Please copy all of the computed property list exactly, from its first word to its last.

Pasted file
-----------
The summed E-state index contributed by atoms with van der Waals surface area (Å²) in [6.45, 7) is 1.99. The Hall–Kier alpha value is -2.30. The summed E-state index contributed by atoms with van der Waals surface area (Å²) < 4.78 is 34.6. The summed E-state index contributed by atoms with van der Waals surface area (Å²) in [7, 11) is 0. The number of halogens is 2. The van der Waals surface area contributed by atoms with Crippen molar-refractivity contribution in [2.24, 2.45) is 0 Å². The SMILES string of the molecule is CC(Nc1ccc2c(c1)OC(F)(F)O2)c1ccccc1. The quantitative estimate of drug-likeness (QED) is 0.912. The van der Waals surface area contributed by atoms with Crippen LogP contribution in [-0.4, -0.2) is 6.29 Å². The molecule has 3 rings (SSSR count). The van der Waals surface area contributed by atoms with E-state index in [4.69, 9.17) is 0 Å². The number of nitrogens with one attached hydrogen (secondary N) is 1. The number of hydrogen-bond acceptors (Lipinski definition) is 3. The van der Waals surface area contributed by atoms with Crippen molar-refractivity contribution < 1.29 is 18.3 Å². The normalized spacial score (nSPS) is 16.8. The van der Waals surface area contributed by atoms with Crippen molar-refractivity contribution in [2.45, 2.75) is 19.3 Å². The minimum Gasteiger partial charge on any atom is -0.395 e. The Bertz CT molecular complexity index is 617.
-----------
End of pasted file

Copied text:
The summed E-state index contributed by atoms with van der Waals surface area (Å²) in [6.45, 7) is 1.99. The Hall–Kier alpha value is -2.30. The summed E-state index contributed by atoms with van der Waals surface area (Å²) < 4.78 is 34.6. The summed E-state index contributed by atoms with van der Waals surface area (Å²) in [7, 11) is 0. The number of halogens is 2. The van der Waals surface area contributed by atoms with Crippen molar-refractivity contribution in [2.24, 2.45) is 0 Å². The SMILES string of the molecule is CC(Nc1ccc2c(c1)OC(F)(F)O2)c1ccccc1. The quantitative estimate of drug-likeness (QED) is 0.912. The van der Waals surface area contributed by atoms with Crippen LogP contribution in [-0.4, -0.2) is 6.29 Å². The molecule has 3 rings (SSSR count). The van der Waals surface area contributed by atoms with E-state index in [4.69, 9.17) is 0 Å². The number of nitrogens with one attached hydrogen (secondary N) is 1. The number of hydrogen-bond acceptors (Lipinski definition) is 3. The van der Waals surface area contributed by atoms with Crippen molar-refractivity contribution < 1.29 is 18.3 Å². The normalized spacial score (nSPS) is 16.8. The van der Waals surface area contributed by atoms with Crippen molar-refractivity contribution in [2.45, 2.75) is 19.3 Å². The minimum Gasteiger partial charge on any atom is -0.395 e. The Bertz CT molecular complexity index is 617.